“Faces of Flint” documentary captures hope in a time of crisis

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“Faces of Flint” documentary captures hope in a time of crisis

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When Hannah Vestal’s clean-water trip was cancelled, she was disappointed. But she quickly realized that her team of six students had the opportunity to make an impact domestically with a water crisis happening just a few states away. In Flint, Michigan, the drinking water has been contaminated with lead and remains to be a debilitating hurdle for its inhabitants. Vestal spent five days there and found people in great despair, but also, people with great hope.

The team arrived in Flint on March 6 to begin their photo documentary titled, “Faces of Flint,” which is aimed to tell a different story than what is portrayed by mainstream media.

“Our idea was to go and talk to some of the residents of Flint and ask questions and get to know them and what they have to say. The media portrays a lot of politics and numbers and facts and figures, but there’s a human side of it that doesn’t get shown,” said Vestal. The senior psychology student has also raised $10,313 for the people of Belize and Panama through her initiative Billikens for Clean Water, which she founded in 2014.

Vestal and her photographer, Abigail Knight, set out in Flint with a very clear mission statement: “Revealing the water crisis through a personal lens by hearing the stories and capturing photographs of the faces of Flint. Our photography is not a vehicle for our own voices to travel, but to amplify the voices of the people of Flint themselves. In the words of Mev Puleo, ‘Images can make present what is absent and invite us to speak with, not just for, others.’”

The pair spent their days volunteering to deliver water to residents while getting to know those people and their stories, as well. At first, Vestal felt uneasy about prying into the lives of these strangers, who she said were already going through such hardships.

“I didn’t know what a water crisis would look like here in America. I’ve only seen it in other countries,” Vestal said. “I didn’t know how to approach it. We took it one day at a time, and by the last day it came so naturally. They were so open about talking to us. They would just go right into it and say how their lives have been affected by the crisis.”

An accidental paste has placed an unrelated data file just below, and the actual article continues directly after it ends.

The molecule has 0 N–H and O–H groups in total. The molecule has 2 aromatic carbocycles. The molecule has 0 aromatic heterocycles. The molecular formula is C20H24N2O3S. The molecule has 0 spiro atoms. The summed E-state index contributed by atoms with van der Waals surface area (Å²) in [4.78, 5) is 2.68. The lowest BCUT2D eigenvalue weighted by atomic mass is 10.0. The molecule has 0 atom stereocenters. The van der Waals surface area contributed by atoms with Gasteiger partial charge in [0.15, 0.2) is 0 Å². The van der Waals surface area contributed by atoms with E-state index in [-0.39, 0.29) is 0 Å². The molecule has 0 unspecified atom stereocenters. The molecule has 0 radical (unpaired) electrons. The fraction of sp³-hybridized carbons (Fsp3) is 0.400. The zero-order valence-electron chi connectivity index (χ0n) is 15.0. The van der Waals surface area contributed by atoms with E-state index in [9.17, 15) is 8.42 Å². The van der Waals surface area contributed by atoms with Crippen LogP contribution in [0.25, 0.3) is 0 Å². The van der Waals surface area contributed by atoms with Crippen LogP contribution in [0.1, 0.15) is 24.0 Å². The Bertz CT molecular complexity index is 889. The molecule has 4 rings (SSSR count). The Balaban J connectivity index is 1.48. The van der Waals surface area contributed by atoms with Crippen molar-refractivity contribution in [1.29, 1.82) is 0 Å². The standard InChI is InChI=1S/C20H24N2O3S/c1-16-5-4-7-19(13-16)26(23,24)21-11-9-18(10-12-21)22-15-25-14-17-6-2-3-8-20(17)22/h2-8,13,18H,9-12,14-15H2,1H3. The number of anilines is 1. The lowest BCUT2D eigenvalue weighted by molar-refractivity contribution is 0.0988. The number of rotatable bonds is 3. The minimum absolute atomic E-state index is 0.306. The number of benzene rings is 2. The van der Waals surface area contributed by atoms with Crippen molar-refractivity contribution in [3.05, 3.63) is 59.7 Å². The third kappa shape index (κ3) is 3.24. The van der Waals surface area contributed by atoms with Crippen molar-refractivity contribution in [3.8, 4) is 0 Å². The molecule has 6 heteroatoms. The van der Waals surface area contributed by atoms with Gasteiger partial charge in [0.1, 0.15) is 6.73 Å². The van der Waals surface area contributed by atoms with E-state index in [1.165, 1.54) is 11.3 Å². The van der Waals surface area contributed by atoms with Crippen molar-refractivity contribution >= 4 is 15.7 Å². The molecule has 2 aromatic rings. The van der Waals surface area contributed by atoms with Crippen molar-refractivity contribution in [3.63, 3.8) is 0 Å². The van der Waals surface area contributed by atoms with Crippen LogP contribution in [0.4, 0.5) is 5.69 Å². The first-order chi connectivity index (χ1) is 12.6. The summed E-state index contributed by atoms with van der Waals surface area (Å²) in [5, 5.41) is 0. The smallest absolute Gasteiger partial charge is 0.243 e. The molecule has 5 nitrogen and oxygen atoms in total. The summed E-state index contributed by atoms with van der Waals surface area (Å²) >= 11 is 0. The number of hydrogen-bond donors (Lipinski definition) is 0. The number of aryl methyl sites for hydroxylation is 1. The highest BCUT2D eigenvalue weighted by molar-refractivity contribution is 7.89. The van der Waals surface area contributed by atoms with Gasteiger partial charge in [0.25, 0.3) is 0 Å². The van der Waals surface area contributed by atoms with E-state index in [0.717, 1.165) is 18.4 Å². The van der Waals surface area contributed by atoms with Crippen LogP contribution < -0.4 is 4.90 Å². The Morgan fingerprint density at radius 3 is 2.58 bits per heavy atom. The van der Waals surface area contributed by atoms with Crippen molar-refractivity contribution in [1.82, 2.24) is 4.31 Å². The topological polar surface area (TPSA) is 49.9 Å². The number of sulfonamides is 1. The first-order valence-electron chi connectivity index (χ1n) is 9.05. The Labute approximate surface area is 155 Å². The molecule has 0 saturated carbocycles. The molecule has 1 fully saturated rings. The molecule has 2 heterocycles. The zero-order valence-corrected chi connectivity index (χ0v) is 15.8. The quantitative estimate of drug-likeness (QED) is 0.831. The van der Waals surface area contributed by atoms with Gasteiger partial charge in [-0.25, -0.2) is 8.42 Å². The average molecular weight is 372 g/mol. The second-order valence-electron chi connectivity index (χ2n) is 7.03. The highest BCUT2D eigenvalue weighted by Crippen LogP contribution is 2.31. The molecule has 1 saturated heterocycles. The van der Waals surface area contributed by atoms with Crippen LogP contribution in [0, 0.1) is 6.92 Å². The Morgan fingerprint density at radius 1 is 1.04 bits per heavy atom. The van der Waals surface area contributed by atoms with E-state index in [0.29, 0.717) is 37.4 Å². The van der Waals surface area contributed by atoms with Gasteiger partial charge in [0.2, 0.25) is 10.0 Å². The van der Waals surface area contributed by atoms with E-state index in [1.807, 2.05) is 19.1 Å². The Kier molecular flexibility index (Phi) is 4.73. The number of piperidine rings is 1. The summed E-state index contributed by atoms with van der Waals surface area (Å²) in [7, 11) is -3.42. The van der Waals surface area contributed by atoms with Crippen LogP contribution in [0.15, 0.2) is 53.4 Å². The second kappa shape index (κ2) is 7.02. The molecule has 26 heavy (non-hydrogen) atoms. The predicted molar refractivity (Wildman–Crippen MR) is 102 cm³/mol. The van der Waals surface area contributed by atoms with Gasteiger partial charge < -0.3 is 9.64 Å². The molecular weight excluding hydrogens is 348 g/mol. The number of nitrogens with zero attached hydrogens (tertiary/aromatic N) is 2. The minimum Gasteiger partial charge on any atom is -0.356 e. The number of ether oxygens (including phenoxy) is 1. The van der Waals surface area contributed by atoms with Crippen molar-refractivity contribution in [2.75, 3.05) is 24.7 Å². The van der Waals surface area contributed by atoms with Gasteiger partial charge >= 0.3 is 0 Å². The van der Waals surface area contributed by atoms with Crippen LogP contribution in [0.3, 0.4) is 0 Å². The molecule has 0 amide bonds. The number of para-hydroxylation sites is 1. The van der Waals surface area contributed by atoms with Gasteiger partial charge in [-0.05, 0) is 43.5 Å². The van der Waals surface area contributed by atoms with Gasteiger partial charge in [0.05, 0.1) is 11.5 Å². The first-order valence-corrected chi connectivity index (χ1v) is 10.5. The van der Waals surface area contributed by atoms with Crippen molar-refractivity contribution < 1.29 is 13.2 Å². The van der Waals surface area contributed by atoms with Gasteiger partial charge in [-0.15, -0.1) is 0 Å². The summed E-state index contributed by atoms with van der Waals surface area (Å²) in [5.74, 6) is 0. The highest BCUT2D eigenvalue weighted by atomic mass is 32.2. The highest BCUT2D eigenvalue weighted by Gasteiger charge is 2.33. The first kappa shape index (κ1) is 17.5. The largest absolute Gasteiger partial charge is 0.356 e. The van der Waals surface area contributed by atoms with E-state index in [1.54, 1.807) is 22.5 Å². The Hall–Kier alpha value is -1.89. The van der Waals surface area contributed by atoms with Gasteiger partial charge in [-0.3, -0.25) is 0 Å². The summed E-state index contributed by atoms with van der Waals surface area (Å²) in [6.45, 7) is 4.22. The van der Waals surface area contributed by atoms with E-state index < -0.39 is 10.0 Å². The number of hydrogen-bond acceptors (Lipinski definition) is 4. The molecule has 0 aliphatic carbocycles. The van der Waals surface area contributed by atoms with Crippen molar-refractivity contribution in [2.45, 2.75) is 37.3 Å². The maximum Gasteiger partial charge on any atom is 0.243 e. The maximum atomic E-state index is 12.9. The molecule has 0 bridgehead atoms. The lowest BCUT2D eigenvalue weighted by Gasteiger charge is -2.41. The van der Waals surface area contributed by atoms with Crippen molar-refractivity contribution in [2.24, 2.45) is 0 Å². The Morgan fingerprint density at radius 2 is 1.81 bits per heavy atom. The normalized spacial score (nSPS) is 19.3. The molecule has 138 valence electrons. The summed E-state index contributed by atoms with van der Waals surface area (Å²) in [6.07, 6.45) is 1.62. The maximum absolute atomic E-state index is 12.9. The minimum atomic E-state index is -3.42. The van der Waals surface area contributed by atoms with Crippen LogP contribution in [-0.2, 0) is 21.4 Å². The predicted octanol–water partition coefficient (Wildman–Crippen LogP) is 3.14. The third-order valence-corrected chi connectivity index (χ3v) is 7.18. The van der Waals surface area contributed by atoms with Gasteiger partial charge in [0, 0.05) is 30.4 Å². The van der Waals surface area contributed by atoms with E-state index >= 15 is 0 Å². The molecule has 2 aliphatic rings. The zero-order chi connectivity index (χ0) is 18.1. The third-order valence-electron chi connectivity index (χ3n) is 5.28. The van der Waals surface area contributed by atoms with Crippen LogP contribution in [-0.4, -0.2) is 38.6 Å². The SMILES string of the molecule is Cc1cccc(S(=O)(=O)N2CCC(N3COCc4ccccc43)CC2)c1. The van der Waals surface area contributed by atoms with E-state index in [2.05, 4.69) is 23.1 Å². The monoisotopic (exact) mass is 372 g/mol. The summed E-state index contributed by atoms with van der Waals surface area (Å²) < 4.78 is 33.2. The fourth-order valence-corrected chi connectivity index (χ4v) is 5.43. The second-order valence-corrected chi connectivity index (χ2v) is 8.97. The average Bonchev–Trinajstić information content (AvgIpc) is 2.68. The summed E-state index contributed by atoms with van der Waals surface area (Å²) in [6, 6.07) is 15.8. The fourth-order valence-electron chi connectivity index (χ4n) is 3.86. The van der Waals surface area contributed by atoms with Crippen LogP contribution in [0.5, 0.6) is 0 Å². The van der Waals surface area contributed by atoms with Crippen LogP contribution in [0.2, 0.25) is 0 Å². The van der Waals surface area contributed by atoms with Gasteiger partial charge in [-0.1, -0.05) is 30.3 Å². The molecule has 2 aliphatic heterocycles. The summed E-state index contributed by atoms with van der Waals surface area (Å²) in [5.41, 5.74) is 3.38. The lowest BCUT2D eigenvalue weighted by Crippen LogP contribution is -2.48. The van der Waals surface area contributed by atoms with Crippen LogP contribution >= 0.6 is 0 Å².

The group spoke to students at the University of Michigan campus in Flint, a barista at a local café and several families they delivered water to. But one story that stuck out, and was particularly eye opening for Vestal about how much life revolves around water, was from a father of four. He talked about the struggle of taking care of his kids and doing the everyday things that are now arduous tasks.

He’s quoted on the project’s website, saying, “My family’s been affected terribly by the water crisis, man, we can’t take baths. I got four children, all of them toddlers, babies, so I gotta be real careful about how I cook foods. How I wash her bottles out. Who can I trust? I’m scared. What is the purpose of this, why are they trying to cover this up for? They’ll give us water for free but still some families ain’t got cars to come get it, got enough cases to take care of their entire family.”

This family’s story was similar to many others in Flint. They delivered water filters door-to-door on their last day, which Vestal says was the most impactful experience of the trip.

“For some people it was their first time getting a filter, which means they’ve been drinking dirty water this whole time,” Vestal said. “It was a rude awakening for me of my privilege because if a water crisis happened where I live I know my mom would have us move, but these people can’t move because they don’t have the money to do that. It was really hard to see these people stuck in this situation.”

While all of the interviews revealed a lot of struggle for the residents of Flint, Vestal said that the interviews also revealed that these people still had a sense of community and hope for the future.

“We did end up capturing this other side to the water crisis that is not portrayed in the media and that’s this side of the strong community that still has a lot of hope,” said Vestal. “There were people that would talk about the struggles that they go through and then when I’d ask them about Flint and their home, they lit up because of the way that everybody has really been there for each other.”

By the end of the trip, Vestal knew her work in Flint was not over. She and Knight will return to the city this summer to capture more stories from the people, with the intention to compile the stories into a book.

Through “Faces of Flint,” Vestal said she hopes people will see how important it is to just be there for people. “Sometimes we hear about injustices and we want to do something but we don’t know what do, and I didn’t really know what to do but I decided I was just going to show up,” Vestal said. “Sometimes we think we have to do more than that or come up with a solution, but honestly just going there and willing to be vulnerable with these people is enough.”

Although Vestal came away with many lessons and experiences from her time in Flint, her message remained singular: “I’d say there’s a lot of hurt and anger there, but there’s also a lot of strength and hope, and that’s the main message that I want people to get from this.”